(Editor: Sue Frantz)
The Stroop effect is a classic cognitive psychology experiment discovered and first studies by J. Ridley Stroop (Stroop 1935/1992). In this classic study, if the person is trying to name the color that a word is printed it, it take longer if the word is also a color word, but a different color. So it is takes more time to name the color green if the word printed in green is "red". The most common explanation for this effect deals with what is called response competition (Lien& Proctor, 2002). The response to both the color and the word are formed but we can only make one response at a time. The response to the word is a little faster than the response to the color so it interferes with our attempt to name the color. The fact that we respond faster to the word is often taken as an example of automaticity where some responses are processed automatically with out our conscious processing (Marmurek, 2003).
In this experiment, a word is presented in the middle of the screen. Usually it is a color word such as "green" and it will be written in some color, say red. So the word might look like green. The participant usually is asked to name the color of the word. The response in this example would be red. After the participant responds, the next word is presented. The computer records the person's response to check accuracy and also the reaction time of the response.
The essence of an experiment is that the experimenter changes some value of some variable and sees what happens. In this version of the Stroop experiment, you have that chance. There is a basic setup that you can use but you can also change some of the conditions of the experiment to study some more complicated questions. First the basic design will be discussed and then each of the variables that can be manipulated to extend the experiment.
In the basic experiment, there are 20 words both where the color word and the color of the word match (congruent) and 20 words where the color word and color of the word do not match (incongruent). The order of the two conditions are randomly selected by the computer and the condition is identified before the experiment begins.
These variables are listed on the instruction page but will be summarized here.
- Number of conditions to test. You can test as few as one condition at a time or as many as four at a time. By having the participant run the experiment more than once, even more conditions are possible.
- Conditions: There are many variations of the basic stimulus strings including congruent words, incongruent words, words backwards, strings of X's and words with part of the letters replaced with x's or in random order. Test how these variations affect the Stroop effect.
- Colors to use: from red, green, blue, yellow, purple and orange.
- Respond to either the color or the word.
- Number of words in the condition.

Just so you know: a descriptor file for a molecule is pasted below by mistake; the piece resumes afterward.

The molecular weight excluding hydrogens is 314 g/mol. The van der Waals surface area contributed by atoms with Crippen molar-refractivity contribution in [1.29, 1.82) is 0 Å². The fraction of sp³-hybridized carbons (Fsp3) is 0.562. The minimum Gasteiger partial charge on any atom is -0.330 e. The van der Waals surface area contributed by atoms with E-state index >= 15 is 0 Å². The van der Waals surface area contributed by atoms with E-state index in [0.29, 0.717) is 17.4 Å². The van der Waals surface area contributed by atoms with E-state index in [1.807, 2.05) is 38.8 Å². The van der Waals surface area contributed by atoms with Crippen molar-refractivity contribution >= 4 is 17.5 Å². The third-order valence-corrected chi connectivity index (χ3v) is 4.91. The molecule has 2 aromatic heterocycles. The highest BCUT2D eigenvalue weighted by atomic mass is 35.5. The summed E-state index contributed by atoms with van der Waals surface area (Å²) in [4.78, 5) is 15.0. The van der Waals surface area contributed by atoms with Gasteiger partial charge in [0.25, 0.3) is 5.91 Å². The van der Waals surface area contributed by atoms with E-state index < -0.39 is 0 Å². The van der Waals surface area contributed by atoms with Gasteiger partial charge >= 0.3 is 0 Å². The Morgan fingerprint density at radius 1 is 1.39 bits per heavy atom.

If you just have two conditions, you can use a t-test to analyze the results. However, if you have more conditions, you would need to do an analysis of variance (ANOVA). It would be a within subjects design unless you group your subjects in some way, such as by gender, which would make it a mixed design.
One straight forward application might be to examine differences in education, age, and gender on the Stroop. Traditionally gender has played little role in Stroop research but there has been some evidence that education and age are relevant to Stroop results (Van der Elst, Van Boxtel, Van Breukelen, & Jolles (2006). It might be interesting to speculate on why some person variables are important and others are not.
Column A provides the class ID so that different classes can select just the data from their class. Column B provides the participant ID number that each person receives upon completion of the experiment. Column C is the number of the trial in the experiment. Column D indicates the condition (incW : incongruent words; conW : congruent words; XXXX : string of X's; WordW : word in white; ConR : congruent word reversed; IncR incongruent word reversed; BCon : beginning of word correct, rest x's, congruent; BInc : same as last but incongruent; ECon : end of word correct, rest x's, congruent; EInc : same as last incongruent; MRCon: middle of word random, rest correct, congruent; MRInc : same as last incongruent; ERCon : end of word random, rest correct, congruent; ERInc : same as last incongruent; BRCon : beginning of word random, rest correct, congruent; BRInc : same as last incongruent). Column E indicates where the participant is to respond to the word or the color. Column F gives the stimulus word. Column G indicates the color of the stimulus giving the first letter of the color. Column H gives the response of the person with the first letter of the color or word depending upon what the person is to respond to. Column I gives the reaction time in milliseconds.
Lien, M.-C. & Proctor, R. W. (2002). Stimulus-response compatibility and psychological
refractory period effects: Implications for response selection. Psychonomic
Bulletin & Review, 9(2), 212- 238.
Marmurek, H. H. C. (2003). Coloring only a single letter does not eliminate
color-word interference in a vocal-response Stroop task: Automaticity
revealed. Journal of General Psychology, 130(2), 207-224.
Stroop, J. R. (1992). Studies of interference in serial verbal reactions.
Journal of Experimental Psychology: General, 121, 15-23. (Original
work published in 1935).
Van der Elst, W., Van Boxtel, M. P. J., Van Breukelen, G. J. P., Jolles, J. (2006).
The Stroop color-word test: Influence of age, sex, and education; and normative
data for a large sample across the adult age range. Assessment, 13(1), 62-79.